Mass Observation

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    Mass Observation Online is a digital collection of unpublished reports on everyday life and culture in Britain between 1937 and  1972. The collection was digitized from selected portions of the archives of Mass Observation, the organization that originally produced these materials, with some updates.

    May 31, 2024 4:27pm
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    Originating from the diverse perspectives of an anthropologist, a poet, and a filmmaker, the Mass Observation project undertook an extensive documentation of British society, between 1937 and the early 1970s, with particular strength in the period 1937-1955. The online collections is drawn from the archive of the organization held at the University of Sussex.  Adam Matthew began microfilming portions of the archive in twelve parts in 1994.

    The digital archive and its initial update includes selected materials from the Sussex archive, including indexed diaries, surveys, studies, full-text reports, maps, and photographs.  More than three thousand previously unpublished pages of materials are included. The bulk of the digital archive, however, consists of finding aids to the rest of the source materials.

    The collection contains two main sets of documents. One is the empirical data and personal writings collected by the Mass Observation organization, the Topic Collections and the Day Surveys. Highlights include approximately five hundred indexed diaries and surveys from 1939 to 1942 centered on specific themes, such as dancing, shopping, and television. The second set includes the File Reports and Publications frrom 1937-1972: published and unpublished reports written on the basis of the surveys and reseaerch, as well as 25 out-of-print books written by members of the Mass Observation staff. The digital archive also includes bibliographic summaries of data and documents from topic collections focused on dreams, radio listening, and reading habits spanning the period 1937 to 1950. The publisher reports that the only overlap between the microfilm and the online version consists of the 6,000 pages of published documents, out of 234,000 total scanned pages of material.

    Mass Observation Online is useful for cultural research in history, anthropology, sociology, literature, and gender studies, and not just specific to British society. Because the survey and data-gathering methodologies of the Mass Observation researchers are considered amateurish by today's standards, the collection would be especially useful for undergraduates.  It includes contextual essays describing the significance of the materials and two essays written by graduate students recounting their experiences with the archive. A CRL member noted, “Its appeal is not restricted to historians of the United Kingdom. The aim of the Mass Observation Project was to examine how modern citizens engaged in their world, the UK being merely the empirical site of the investigation.”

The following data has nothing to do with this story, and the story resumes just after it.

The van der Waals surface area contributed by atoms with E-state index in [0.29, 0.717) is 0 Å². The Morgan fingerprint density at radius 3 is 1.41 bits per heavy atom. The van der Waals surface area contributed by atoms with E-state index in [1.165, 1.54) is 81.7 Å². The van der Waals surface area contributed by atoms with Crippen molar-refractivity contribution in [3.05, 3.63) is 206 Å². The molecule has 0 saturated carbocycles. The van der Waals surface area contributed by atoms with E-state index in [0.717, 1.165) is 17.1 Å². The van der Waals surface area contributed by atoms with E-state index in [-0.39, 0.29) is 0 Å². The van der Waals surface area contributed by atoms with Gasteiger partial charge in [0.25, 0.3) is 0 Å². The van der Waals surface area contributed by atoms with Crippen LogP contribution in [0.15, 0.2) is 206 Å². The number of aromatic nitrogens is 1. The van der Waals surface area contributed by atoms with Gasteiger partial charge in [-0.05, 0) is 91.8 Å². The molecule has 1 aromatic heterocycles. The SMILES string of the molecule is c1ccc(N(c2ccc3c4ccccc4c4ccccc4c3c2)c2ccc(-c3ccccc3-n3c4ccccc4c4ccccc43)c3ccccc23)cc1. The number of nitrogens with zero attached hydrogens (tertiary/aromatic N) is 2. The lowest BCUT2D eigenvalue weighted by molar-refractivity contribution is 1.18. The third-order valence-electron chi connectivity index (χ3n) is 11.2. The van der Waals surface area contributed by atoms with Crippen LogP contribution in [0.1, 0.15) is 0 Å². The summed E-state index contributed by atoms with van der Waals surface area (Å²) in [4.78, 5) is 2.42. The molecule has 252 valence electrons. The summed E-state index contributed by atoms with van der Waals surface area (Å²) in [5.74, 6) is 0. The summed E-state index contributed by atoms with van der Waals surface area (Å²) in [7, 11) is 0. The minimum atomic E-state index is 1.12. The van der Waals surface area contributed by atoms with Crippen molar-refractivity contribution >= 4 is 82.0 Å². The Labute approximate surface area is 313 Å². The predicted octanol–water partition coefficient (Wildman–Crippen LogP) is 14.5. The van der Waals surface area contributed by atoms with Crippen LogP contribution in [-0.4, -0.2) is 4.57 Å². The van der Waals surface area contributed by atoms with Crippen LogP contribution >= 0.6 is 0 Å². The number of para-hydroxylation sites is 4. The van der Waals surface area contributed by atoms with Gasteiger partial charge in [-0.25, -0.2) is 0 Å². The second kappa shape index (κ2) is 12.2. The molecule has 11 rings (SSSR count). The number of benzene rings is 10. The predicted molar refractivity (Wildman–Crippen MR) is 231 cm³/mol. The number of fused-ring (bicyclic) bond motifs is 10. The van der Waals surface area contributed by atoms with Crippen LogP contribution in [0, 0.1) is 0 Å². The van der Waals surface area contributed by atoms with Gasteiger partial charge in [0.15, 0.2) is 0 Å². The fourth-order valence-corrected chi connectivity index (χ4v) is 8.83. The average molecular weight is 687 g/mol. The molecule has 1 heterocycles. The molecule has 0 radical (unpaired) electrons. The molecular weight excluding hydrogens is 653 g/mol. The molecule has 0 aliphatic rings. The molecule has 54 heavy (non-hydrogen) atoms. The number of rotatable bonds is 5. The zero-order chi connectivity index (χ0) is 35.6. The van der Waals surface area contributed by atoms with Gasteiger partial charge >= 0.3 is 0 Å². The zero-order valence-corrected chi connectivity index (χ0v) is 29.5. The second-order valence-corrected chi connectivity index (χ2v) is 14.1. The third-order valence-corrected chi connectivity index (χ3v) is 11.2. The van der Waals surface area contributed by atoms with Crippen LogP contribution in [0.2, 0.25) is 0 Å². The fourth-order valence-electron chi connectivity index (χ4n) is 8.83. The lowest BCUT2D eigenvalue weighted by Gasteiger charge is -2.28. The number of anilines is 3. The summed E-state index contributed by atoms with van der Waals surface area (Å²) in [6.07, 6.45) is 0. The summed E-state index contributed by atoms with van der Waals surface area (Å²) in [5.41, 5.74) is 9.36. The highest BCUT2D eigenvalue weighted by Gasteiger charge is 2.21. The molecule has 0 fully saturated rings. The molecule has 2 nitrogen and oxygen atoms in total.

In addition to database metadata with subject indexing, MARC records are provided, similar to other Adam Matthew products.

    Technical platform & interface

    The design of the collection’s interface is attractive and easy to use. The main page includes links to contextual information, a search engine and help in using the collection. Other pages display their contents on manila folders with large icons. The search engine gathers results across materials available in full text online and from finding aids for the microform or unpublished series. The chronology, bibliography, interactive maps and external links build a basic context for researchers around the materials collected in the archive.


    Adam Matthew is currently offering the initial digital archive and the first update. They expect that there will be two additional updates in 2011 and 2013, to be separately priced.

    A general draft version of the Adam Matthew “Standard License Agreement” for Mass Observation can be downloaded for information purposes from (click the downloads tab and select Standard License Agreement).

    Following the acquisition of Adam Matthew Digital and Adam Matthew Education by SAGE in early October, 2012, Adam Matthew issued a statement indicating that all existing contracts will remain between Adam Matthew and its partners, not transferred to SAGE.  They have also posted details clarifying the status of licensing arrangements for the retention of digital materials and ongoing access to collections. Questions regarding Adam Matthew products, including licensing questions, will continue to be directed to the Adam Matthew team.


    Center for Research Libraries

    • Francis Alba, Research Assistant
    • Carolyn Ciesla, Research Assistant
    Additional Reviews in Other Sources

    Dorner, Jennifer. "Mass Observation Online." The Charleston Advisor. October 2010. pp. 23-25. Accessed November 26, 2013.

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